The following is a blog by Jeff Boyd, professional Canadian Mountain Guide and Emergency Physician. In this article Jeff reviews avalanche statistics and analyzes how an avalanche airbag can affect a victim’s outcome from an avalanche incident.
It is interesting to note that in North America, backcountry users are more likely to ski and ride in avalanche terrain at or below tree line. In Europe, most backcountry terrain lies above treeline. The major difference between the two areas results in the greater trauma potential when entrapped in an avalanche in North America. Most studies regarding airbags over the past 15 years have been conducted in Europe where the risk of trauma from trees, etc is less and the overall goal of the airbag is to stay on top of the avalanche.
This changes the risk in avalanche burial as the trauma likelihood increases greatly. From Jeff’s analysis it can be derived that in the best decision for North
American skiers to maximize avalanche survival is by using an airbag that offers a horse-collar bag design and trauma protection. The Snowpulse lifebag series is the only airbag design to feature this functionality. Seems like a simple decision after reading Jeff’s report below.
Give Aspen Expeditions a ring at 970-925-7625 or stop by the shop at the Aspen Highlands base area to test deploy a Snowpulse Lifebag.
By Jeff Boyd, UIAGM ACMG CCFPEM ABEM, Mountain Guide,
As a mountain guide, an emergency physician and a member of the CMH Operations Team I have been working with the International Commission for Alpine Rescue (ICAR) on an array of different projects. ICAR is the forum for rescue organizations from 56 countries, has been in the game for 61 years and incorporates 4 specialty commissions – Alpine Medicine, Avalanche Rescue, Air Rescue and Terrestrial Rescue. As the official Canadian delegate to the commission for Alpine Medicine – aka the ICAR MedCom – I work on a spectrum of research on avalanche safety, rescue and resuscitation.
In 2007 we completed and published a study examining for benefit from avalanche safety devices and found that transceivers and airbags reduced mortality in the European population analyzed.(1) The author group did, however, identify the limitation that “this study reflects the specific situation of avalanche accidents in the European Alps and should not simply be transferred to other regions, where a different set of risk factors may operate”. One of those factors would be a difference in the relative risk of mortality from asphyxia versus other causes such as trauma, as the airbag used in our study only protects against asphyxia by reducing complete burials.
Therefore, we put together a highly-qualified Canadian research team to determine, as a primary objective, the relative contributions of trauma and asphyxia to avalanche mortality in our setting. We were blessed with a very comprehensive database of avalanche details from the Canadian Avalanche Centre and I ploughed painstakingly through boxes of files at the BC Coroners Service and the Alberta Medical Examiners Office for mortality data. In the 21 years considered we found 204 fatalities, a series 4 times larger than any previous study and very robust for meaningful conclusions. We found trauma was the cause of death in 24% of fatalities but another 10% of supposed asphyxia deaths suffered lethal trauma bringing the total proportion of trauma to 34%. This is 6 times greater than the reported rate of trauma in Europe. Trauma victims hit trees in 68% of cases and single-system trauma is inflicted on the chest in 46% and the head in 42% of cases. Surprisingly, only 48% of trauma fatalities are buried while, of course, all asphyxia victims are buried.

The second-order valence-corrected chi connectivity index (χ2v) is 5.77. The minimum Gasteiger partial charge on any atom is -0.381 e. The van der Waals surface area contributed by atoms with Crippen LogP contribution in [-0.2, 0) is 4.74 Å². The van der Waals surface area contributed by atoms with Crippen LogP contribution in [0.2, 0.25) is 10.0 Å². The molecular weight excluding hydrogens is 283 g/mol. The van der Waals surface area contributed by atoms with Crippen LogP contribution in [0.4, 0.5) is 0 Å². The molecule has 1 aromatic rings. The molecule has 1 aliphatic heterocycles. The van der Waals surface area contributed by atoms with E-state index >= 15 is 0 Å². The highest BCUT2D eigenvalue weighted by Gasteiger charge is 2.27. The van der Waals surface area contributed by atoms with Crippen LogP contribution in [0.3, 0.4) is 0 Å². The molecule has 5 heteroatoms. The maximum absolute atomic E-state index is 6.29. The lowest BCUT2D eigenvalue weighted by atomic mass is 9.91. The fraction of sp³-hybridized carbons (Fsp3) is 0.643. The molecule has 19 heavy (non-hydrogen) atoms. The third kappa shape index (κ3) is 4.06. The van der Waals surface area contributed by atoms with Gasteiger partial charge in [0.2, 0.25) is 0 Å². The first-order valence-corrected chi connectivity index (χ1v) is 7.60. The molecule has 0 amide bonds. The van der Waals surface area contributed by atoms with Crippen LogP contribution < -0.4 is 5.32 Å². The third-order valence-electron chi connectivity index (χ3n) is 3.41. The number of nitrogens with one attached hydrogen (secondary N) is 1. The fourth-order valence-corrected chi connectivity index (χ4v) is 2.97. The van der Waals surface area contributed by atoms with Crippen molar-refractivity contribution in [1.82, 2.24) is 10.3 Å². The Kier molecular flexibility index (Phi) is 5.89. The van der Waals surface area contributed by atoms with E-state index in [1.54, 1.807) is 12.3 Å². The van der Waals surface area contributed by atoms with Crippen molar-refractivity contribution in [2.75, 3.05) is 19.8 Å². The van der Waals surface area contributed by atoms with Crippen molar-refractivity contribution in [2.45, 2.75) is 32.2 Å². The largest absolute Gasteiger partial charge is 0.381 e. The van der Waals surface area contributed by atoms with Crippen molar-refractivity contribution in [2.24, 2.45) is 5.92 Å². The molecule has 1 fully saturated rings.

Helicat (helicopter and snowcat) skiers and snowboarders are 7 times more likely to suffer trauma as we spend a substantial amount of time in treed terrain and the proportion of asphyxia is reduced by rapidity of rescue. Conversely, snowmobilers suffer less trauma due to their preference for open terrain.
Our study(2) was published in March 2009 and in an accompanying editorial Professor Hermann Brugger, the president of the ICAR MedCom, recommended an airbag design that protected the chest, neck and head and additionally the wearing of helmets.(3)
We presented our data to the ICAR General Assembly in Zermatt in September 2009 and received considerable interest from countries, such as Norway, where recreationists spend time skiing and boarding in the trees. Professor Brugger then presented an international overview and concluded “safety devices should aim to prevent asphyxiation, but also should be designed to avoid traumatic injuries”.
The Canadian Avalanche Centre has initiated a prospective study examining for benefit from all varieties of safety devices but this study will take some time to accrue sufficient data to make statistically significant conclusions. Our study on European data took 14 years of reporting to come to reliable findings.
The evidence to date, indirect as it is, indicates that the airbag design should incorporate protection from trauma if they are to be effective in our setting, specifically helicat skiing using treed terrain in Western Canada. Considering all this we should proceed thoughtfully in the adoption of technologies such as airbags.
In the end, no energy should be diverted from the sophisticated CMH avalanche safety program that minimizes avalanche involvement in the first place.
Have a very enjoyable heliski season!
Read more: http://blog.canadianmountainholidays.com/heli-ski-blog/bid/30334/Avalanche-Flotation-Devices-Keeping-Things-In-Perspective#ixzz1iL7aBzoW